In a new exhibit at the Vincent Price Art Museum at East LA College, artist Peter Wu uses the 1958 The Fly and the 1986 David Cronenberg remake to examine fear: fear of the other, new tech, nuclear war, and disease.
And who better to help kick off the exhibit than Victoria Price, Vincent Price's daughter and biographer, who spoke Friday night at VPAM.
Price's talk was ostensibly on the new exhibit, but it carried a strong message on the 2016 election.
"My dad always felt that horror movies provided a catharsis. You could go into the dark and you could face your fears, and you could come out emboldened by them. However, we are in a very different world right now ... To be excluded, to be bullied, to feel Other ... and I have felt, despite my privilege, that I never fit in.
I've learned from horror fans what it is to have a tribe. And that the antidote to Other thinking is "both and" thinking. We could go down our own rabbit hole of fear, and it is a very scary time. But I really feel that all of life comes down to two choices, love or fear. And one of the ways we can manifest love, is to keep making art that speaks against fear."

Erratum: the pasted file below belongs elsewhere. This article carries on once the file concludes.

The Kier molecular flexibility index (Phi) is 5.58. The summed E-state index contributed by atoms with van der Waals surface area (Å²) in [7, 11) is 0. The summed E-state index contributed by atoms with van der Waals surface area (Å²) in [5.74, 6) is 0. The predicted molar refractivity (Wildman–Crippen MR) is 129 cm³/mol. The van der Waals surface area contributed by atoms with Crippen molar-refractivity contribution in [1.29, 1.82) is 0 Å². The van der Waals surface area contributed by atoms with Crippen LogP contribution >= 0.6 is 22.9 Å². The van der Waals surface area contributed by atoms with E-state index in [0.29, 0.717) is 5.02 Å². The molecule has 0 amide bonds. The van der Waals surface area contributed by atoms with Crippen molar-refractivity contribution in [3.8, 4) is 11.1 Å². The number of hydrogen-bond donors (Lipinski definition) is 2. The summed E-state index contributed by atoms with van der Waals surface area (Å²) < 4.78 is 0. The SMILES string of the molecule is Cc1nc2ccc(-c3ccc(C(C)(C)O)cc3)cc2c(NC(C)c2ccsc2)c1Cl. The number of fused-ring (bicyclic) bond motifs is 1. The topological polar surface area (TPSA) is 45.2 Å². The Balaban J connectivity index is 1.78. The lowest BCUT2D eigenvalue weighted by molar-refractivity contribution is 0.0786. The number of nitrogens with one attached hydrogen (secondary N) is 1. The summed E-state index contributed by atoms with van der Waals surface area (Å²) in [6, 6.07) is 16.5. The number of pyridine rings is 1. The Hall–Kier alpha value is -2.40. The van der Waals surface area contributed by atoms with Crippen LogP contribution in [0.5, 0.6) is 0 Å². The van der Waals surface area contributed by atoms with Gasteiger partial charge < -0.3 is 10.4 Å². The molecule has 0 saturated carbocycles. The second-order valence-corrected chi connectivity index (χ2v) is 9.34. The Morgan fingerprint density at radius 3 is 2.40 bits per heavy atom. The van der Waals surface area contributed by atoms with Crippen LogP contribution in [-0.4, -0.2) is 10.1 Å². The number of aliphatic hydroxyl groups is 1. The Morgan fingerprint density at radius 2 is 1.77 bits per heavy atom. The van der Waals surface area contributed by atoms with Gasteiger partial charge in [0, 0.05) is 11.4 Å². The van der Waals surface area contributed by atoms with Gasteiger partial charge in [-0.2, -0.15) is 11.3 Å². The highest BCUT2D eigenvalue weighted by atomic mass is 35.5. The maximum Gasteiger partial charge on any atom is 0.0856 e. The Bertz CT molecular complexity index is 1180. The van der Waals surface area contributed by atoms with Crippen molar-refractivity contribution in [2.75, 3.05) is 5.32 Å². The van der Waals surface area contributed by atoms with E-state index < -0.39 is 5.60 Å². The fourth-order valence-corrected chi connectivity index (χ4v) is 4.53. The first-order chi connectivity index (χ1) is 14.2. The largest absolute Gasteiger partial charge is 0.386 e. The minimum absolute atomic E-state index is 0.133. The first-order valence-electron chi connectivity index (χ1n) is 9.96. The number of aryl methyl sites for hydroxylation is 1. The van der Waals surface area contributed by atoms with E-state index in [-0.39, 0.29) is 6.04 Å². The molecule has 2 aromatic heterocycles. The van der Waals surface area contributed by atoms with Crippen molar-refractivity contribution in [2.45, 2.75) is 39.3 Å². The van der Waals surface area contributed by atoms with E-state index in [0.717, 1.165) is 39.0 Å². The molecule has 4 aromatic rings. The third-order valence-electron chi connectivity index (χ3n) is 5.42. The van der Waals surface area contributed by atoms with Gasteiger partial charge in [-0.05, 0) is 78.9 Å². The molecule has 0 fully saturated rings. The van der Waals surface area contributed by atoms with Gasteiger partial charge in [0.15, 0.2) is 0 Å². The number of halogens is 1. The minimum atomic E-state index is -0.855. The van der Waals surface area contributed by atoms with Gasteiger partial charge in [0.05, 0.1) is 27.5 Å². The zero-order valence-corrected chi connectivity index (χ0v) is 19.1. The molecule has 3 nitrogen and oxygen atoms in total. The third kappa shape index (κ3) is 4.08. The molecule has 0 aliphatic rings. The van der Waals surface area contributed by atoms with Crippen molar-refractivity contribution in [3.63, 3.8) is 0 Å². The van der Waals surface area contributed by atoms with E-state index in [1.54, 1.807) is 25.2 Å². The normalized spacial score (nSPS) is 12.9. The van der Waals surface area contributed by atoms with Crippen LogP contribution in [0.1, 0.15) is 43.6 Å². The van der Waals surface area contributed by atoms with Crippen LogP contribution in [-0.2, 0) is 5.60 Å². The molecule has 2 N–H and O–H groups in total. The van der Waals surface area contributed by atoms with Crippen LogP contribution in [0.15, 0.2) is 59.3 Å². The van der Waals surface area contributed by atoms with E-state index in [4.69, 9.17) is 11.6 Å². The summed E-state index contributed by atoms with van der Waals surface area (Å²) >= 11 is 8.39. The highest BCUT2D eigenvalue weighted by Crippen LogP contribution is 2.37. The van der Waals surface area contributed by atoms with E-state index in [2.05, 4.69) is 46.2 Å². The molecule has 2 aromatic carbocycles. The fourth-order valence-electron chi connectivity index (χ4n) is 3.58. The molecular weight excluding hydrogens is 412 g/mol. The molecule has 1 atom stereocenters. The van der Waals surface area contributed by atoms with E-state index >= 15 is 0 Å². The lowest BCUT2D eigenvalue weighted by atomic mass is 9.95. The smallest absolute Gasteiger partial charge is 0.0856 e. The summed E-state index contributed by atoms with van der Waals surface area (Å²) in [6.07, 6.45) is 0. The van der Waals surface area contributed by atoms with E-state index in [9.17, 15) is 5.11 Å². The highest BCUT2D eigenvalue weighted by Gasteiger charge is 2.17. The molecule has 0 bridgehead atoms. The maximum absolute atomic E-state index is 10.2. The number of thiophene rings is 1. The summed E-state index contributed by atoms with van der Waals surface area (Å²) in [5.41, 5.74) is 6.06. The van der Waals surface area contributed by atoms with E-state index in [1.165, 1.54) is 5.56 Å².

Victoria Price also stressed that humor is an excellent weapon against fear, and says one of the reasons her dad was popular for so long was that there was always a little humor in his horror work that "provided a release. And there is a way that laughing at fear, breaks its mesmerism. It's hard right now to see that, but I do promise that laughter is an important part of our healing."
And so, for fans of the original "The Fly," she says, watch the absurd ending.
"My dad told me, that last scene they could not film. He said they all thought this is the most ridiculous thing, a fly talking, and they had to shoot it so many times. And they're doubled over almost peeing their pants. So watch the last scene, and you will see that they are all just barely holding it together."
Peter Wu: Rise of the Fly II is at the Vincent Price Art Museum through March 18, 2017.